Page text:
Playwright Carlyle Brown and director Noel Raymond have been collaborating in their respective roles for nearly thirty years. Now, they are exploring working together as co-creators of a theatrical work in which they will both perform. Something new is about to begin.
Carlyle Brown: You've always been the interpreter of my work, the director, and I've always been the guy who created the thing. Now we want to do something different, which is making something together.
Noel Raymond: Yes. We're both finding it difficult to find a place to start. The way that we would generally be working together is a path we know. We're trying to find a whole new path.
Carlyle: I have my own way of working alone until the script turns over to you, and then we work together in a different way. But now we're talking about the two of us co-creating something, so we've been hashing through stuff. I didn't think we would get as emotional about it as we did.
The idea is to find a series of little truths about friendship that explore its mystery and magic.
Noel: My impetus for trying to make something with you is just the longevity and the depth of our relationship, both as collaborating artists and as friends, ultimately. There's something to be mined in that. I don't know what that is, and not being a writer, I don't know where to start. But I have this instinct and impulse that there's a story there.
Carlyle: I am not comfortable with the idea of a story being about our friendship because that already exists. I'm suggesting that we use ourselves as a context and start our story from there.
Noel: Totally, and I think we've wandered around the block a few times and found maybe a way into a story that both uses our history and our actual relationship, but busts it open a little bit, too.
Carlyle: And the core of the thing is friendship.
The idea is to find a series of little truths about friendship that explore its mystery and magic. They might come from our own lives and our own experiences, or they might come from a completely abstract notion of what friendship is. We can put these together in a way that is surprising and beautiful and invites people into the conversation.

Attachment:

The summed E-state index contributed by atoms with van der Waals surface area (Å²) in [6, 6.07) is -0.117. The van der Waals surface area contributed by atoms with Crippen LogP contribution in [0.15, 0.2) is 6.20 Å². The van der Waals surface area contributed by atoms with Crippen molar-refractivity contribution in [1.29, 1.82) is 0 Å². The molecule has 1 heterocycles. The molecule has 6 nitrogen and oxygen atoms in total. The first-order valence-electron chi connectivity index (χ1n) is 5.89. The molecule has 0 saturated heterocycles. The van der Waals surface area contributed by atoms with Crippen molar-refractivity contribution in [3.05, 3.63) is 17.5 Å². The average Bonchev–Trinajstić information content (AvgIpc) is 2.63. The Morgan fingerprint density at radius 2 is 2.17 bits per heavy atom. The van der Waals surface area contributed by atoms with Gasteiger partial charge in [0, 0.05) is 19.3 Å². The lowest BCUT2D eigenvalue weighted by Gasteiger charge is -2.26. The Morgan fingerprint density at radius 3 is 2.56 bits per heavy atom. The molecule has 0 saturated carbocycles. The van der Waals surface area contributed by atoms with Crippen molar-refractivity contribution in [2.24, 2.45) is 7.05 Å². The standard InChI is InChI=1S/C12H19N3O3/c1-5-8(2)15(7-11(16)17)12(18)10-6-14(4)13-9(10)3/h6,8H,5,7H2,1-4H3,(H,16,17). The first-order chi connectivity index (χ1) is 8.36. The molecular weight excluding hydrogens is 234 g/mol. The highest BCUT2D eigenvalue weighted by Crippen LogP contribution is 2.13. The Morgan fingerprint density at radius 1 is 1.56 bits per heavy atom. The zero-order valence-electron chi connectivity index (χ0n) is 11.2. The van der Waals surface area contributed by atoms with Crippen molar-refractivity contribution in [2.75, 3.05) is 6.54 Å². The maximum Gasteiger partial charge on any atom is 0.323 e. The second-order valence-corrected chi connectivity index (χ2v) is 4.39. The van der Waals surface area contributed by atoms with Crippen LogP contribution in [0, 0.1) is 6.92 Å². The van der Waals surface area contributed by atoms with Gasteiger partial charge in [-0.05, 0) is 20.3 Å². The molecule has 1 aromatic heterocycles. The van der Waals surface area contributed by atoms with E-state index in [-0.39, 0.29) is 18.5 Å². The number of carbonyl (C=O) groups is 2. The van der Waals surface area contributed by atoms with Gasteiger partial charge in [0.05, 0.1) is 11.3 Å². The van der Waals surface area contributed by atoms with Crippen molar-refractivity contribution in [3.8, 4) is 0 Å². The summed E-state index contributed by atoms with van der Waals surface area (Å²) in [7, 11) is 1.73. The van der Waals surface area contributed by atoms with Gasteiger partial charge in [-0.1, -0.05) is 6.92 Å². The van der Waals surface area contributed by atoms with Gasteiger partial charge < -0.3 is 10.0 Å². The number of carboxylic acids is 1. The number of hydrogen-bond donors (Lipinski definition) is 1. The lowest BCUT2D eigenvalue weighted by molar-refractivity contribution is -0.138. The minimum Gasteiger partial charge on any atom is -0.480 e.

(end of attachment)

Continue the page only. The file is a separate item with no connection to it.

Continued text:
Carlyle: And then there’s an opportunity to show the opposite: what friendship is not.
Noel: Part of it, too, is that I feel like I'm a different person than I would've been if I hadn't been your collaborator and friend. Who I am is not defined by it, but completely shaped by our long history of working together and being in each other's lives.
It's, in some ways, kind of improbable. In 1994, I was invited to read a role in your play Masks of Othello when you were a visiting artist at Penumbra Theatre in St. Paul, Minnesota, and your play, Buffalo Hair was on the stage. So, you invited me after that experience to come see Buffalo Hair, which I did. Then we went and hung out afterwards and had this great conversation about theatre and art, which was really inspiring to me at that time, just out of grad school. I don't even know what the next step was after that, but somehow, I ended up in your kitchen talking to you about your play The Negro of Peter the Great.
I was newly out of school, and I was like, "Why would he want my opinion?" This is this famous playwright who's doing all this stuff...
I mean, that's what matters most in the theatre: hit people where they live, the internal thing.
Carlyle: I didn't think I was famous then.
Noel: I've been telling you—
Carlyle: I don't think I'm famous now.
Noel: I've been telling you for thirty years, you're famous. I think you could accept that at this point.
Carlyle: Yeah, maybe at this point. But back then it wouldn't give me two wooden nickels to rub together. It didn't mean anything.
Noel: Well, to me you were accomplished. You were a working playwright. You had a show on a stage at a professional theatre. You were brought in from somewhere else. You were exploring all kinds of interesting ideas. So, I felt really flattered to be invited into a conversation.
Carlyle: Well, you always had something interesting to say, something from the heart. I mean, that's what matters most in the theatre: hit people where they live, the internal thing. When we work together, the whole thing about the character is the internal workings of the character.
Noel: In my mind, our friendship skips many years ahead until I'm working at Pillsbury House, and you did—
Carlyle: Talking Masks.
Noel: Talking Masks with Louise Smith. Then we did lots of work on Are you now or have you ever been... which was just so wonderful. It was very artistically satisfying.
Carlyle: Well, not always for the actor though, because it was—
Noel: It's a lot of work. Yeah.
Carlyle: It's a lot of work.
And looking at the script, sometimes you just don't really see it. The Langston Hughes character has got to type and do all these other things, and the typing has to coordinate with the screen that is displaying the poem in text form.
Noel: But that was so fun, the first time at PlayLabs in Minneapolis when the filmmaker came and helped make the words live as a character in the play.
Carlyle: That kind of thing was a risk, and you were just so open to that kind of weird idea.
Noel: I love weird ideas.
Carlyle: And you don't say no right away. It's like, “Let's try it. Let's see.”
Noel: The only thing you're ever going to make if you don't try something new is something you already made before.
Noel: That's one of the reasons I love theatre. It gives you an opportunity to step into the unknown in community with a group of other artists and try some stuff.